How can website operators ensure they’re working towards compliance?
Before commencing the relationship with any 3rd party vendor, whether that be for marketing/advertising technology solutions/social plugins or agency management for marketing strategy & activity, there needs to be a written agreement in place that defines the boundaries and where responsibility begins and ends in accordance with Article 26 (Joint Controllers) of the official GDPR text, and include the rights of the website operator within these agreements. The agreement (also known as a “controller:controller” agreement) needs to include the contact details of the joint controller, purposes of the joint controllers’ processing, categories of data being processed, details of where that data will be transferred to (if outside of the EEA – and safeguards being applied), how long that data will be kept for, and a description of the technical & organisational measures taken by that joint controller.
What else does the website operator need to do?
The website operator also needs to fully inform users in accordance with the lawfulness, fairness and transparency principle (as per Article 5) of the tracking/social media plugins on their site that will collect their data if they interact with (click on or “Like”) them. The website operator will need to list exactly what data is collected, the purposes for which it collected and processed, and include the contact details of the social media/3rd party tracking/plugin provider/agency for any queries or to obtain access to their information (as per the users’ rights to information, access, rectification, erasure, restrict use, or not to be subject to automated decision making such as profiling, the right to object, or to have their moved/ported to another provider/competitor as stated in Articles 12-22).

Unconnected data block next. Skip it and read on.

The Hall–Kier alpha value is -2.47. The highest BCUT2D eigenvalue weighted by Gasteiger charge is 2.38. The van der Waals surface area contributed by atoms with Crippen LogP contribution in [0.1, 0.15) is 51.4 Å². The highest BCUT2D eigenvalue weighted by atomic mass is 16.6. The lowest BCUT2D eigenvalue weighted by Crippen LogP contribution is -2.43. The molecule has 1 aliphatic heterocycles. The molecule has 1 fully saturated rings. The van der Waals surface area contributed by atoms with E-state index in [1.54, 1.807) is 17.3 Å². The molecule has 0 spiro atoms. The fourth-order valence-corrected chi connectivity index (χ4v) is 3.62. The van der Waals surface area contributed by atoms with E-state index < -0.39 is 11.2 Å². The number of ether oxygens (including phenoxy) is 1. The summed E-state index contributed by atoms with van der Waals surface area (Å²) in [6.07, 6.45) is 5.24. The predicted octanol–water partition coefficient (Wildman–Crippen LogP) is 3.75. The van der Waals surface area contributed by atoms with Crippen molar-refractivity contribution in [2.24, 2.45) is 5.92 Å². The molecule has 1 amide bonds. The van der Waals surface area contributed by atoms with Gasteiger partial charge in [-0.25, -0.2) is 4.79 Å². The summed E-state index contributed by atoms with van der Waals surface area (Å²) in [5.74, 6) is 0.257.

The website operator will have to obtain a lawful basis for the advertising/marketing technology provider and/or agency collecting and processing that data also have to obtain explicit, unambiguous, freely given and informed Consent from the user in order for the website operator and joint controller to collect and process that information. Legitimate Interest will not suffice as a Legitimate Interest Assessment proves quite clearly that the benefit to the user is outweighed by the commercial interests of the website operator.
Ignoring these requirements when it comes to Joint Controller or Controller:Processor agreements could leave the website operator completely exposed to the maximum financial penalty or possibly be faced with a stop order (which could be even worse than the fine for most organisations). It is vital that those 3rd party contracts are reviewed and updated to reflect Data Protection Laws and Regulations.
Of course – if the 3rd party is acting only on the strict instruction of the website operator then that would be a “Controller:Processor” relationship and that requires a differently worded agreement but still requires the processor to have adequate security measures, policies and processes in place to protect user data if it of a personal nature.
For further information and guidance on 3rd party Contracts (Controller:Controller, Controller:Proessor, and Processor:Processor), email email@example.com today.